Rep. Ted Yoho (R-Fla.) caused a bit of a stir a few weeks ago when he argued that if Congress instigated a sovereign debt crisis on purpose, it “would bring stability to the world markets.” Shortly thereafter, he told Jake Tapper that the U.S. has routinely pierced the debt ceiling without incident – apparently unaware of the “extraordinary measures” adopted by the Treasury Department to prevent a catastrophe.
Yoho has since had plenty of time to familiarize himself with the basics, but as he demonstrated at a town-hall meeting earlier this week in his Florida district, the congressman just doesn’t want to.
He said that raising the debt ceiling won’t help the US economy improve.“If raising the debt ceiling was the answer, we wouldn’t have this discussion because we’ve raised it 14 times since 2001,” Yoho said, “and all we’ve done is gain more debt and more interest on our debt.”
Let’s draw an important distinction between ignorance and willful ignorance. It’s unrealistic to think every member of Congress can keep up with the relevant policy details of every issue; there’s just too much to cover.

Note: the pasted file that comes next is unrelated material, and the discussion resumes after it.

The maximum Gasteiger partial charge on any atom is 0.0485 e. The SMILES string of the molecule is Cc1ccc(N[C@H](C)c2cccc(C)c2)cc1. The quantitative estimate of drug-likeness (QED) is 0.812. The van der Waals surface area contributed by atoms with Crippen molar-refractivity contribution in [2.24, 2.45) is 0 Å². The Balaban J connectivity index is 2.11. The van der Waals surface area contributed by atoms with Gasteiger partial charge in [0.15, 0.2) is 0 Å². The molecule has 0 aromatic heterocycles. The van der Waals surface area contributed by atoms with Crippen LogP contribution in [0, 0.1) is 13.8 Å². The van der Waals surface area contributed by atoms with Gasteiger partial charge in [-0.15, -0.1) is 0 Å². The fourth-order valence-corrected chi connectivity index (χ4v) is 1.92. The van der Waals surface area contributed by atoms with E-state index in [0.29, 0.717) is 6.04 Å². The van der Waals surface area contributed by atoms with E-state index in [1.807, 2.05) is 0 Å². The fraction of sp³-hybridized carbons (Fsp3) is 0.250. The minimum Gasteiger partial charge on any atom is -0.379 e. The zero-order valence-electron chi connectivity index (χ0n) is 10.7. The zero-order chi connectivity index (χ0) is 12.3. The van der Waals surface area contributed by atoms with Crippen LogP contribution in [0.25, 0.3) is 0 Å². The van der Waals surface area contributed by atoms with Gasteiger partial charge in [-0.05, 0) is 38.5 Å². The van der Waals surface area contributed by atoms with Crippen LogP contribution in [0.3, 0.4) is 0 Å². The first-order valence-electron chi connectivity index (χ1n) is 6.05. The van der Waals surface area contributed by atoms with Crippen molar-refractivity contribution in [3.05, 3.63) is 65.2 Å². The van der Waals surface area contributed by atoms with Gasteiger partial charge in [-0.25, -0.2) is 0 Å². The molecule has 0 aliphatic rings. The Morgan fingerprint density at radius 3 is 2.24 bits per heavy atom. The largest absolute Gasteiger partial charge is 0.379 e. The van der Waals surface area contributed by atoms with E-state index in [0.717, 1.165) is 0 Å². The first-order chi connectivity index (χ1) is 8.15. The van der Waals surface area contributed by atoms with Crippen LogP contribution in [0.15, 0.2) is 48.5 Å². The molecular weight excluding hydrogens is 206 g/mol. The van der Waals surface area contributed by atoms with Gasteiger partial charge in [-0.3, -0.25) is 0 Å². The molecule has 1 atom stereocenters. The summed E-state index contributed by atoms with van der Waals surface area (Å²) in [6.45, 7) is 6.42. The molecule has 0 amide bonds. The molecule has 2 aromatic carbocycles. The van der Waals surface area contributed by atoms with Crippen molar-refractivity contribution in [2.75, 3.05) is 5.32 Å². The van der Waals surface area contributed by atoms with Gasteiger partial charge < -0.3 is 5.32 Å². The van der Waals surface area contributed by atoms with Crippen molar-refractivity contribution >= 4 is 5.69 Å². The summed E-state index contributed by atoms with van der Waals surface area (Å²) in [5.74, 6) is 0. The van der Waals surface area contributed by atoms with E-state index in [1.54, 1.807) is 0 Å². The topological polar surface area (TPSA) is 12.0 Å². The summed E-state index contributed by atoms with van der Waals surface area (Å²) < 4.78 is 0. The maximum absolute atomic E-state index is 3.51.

But when lawmakers are tackling an important issue, and they choose to remain ignorant of the basics, it’s probably time for them to reconsider whether a career in public service was the right call.
In this case, Yoho thinks debt-ceiling increases don’t improve the economy. But he’s still confused – no one argues that the economy gets better if the nation pays its bill; the argument is that failing to pay our bills would cause economic catastrophe. It’s really not that complicated.
Does Yoho not have an aide or a friend who can take him aside and explain this?
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